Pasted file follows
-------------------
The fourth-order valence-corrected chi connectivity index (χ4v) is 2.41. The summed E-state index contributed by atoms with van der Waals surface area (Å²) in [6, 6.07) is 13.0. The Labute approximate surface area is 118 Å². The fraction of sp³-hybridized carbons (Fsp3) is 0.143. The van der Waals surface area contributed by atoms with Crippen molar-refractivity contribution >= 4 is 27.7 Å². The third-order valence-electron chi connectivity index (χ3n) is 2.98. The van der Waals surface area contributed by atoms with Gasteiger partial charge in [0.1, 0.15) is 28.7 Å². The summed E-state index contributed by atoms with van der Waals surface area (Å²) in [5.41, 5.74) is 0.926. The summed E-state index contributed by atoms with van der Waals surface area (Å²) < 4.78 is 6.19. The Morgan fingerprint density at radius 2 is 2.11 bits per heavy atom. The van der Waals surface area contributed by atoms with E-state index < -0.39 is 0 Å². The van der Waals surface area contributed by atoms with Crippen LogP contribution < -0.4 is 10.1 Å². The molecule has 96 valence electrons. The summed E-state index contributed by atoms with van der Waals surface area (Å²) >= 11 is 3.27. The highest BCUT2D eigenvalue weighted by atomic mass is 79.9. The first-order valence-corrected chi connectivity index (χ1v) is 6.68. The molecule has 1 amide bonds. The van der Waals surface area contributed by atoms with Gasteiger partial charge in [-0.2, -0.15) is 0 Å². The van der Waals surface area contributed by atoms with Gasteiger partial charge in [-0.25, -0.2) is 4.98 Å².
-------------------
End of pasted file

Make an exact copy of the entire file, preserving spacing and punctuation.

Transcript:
The fourth-order valence-corrected chi connectivity index (χ4v) is 2.41. The summed E-state index contributed by atoms with van der Waals surface area (Å²) in [6, 6.07) is 13.0. The Labute approximate surface area is 118 Å². The fraction of sp³-hybridized carbons (Fsp3) is 0.143. The van der Waals surface area contributed by atoms with Crippen molar-refractivity contribution >= 4 is 27.7 Å². The third-order valence-electron chi connectivity index (χ3n) is 2.98. The van der Waals surface area contributed by atoms with Gasteiger partial charge in [0.1, 0.15) is 28.7 Å². The summed E-state index contributed by atoms with van der Waals surface area (Å²) in [5.41, 5.74) is 0.926. The summed E-state index contributed by atoms with van der Waals surface area (Å²) < 4.78 is 6.19. The Morgan fingerprint density at radius 2 is 2.11 bits per heavy atom. The van der Waals surface area contributed by atoms with E-state index < -0.39 is 0 Å². The van der Waals surface area contributed by atoms with Crippen LogP contribution < -0.4 is 10.1 Å². The molecule has 96 valence electrons. The summed E-state index contributed by atoms with van der Waals surface area (Å²) >= 11 is 3.27. The highest BCUT2D eigenvalue weighted by atomic mass is 79.9. The first-order valence-corrected chi connectivity index (χ1v) is 6.68. The molecule has 1 amide bonds. The van der Waals surface area contributed by atoms with Gasteiger partial charge in [-0.2, -0.15) is 0 Å². The van der Waals surface area contributed by atoms with Gasteiger partial charge in [-0.25, -0.2) is 4.98 Å².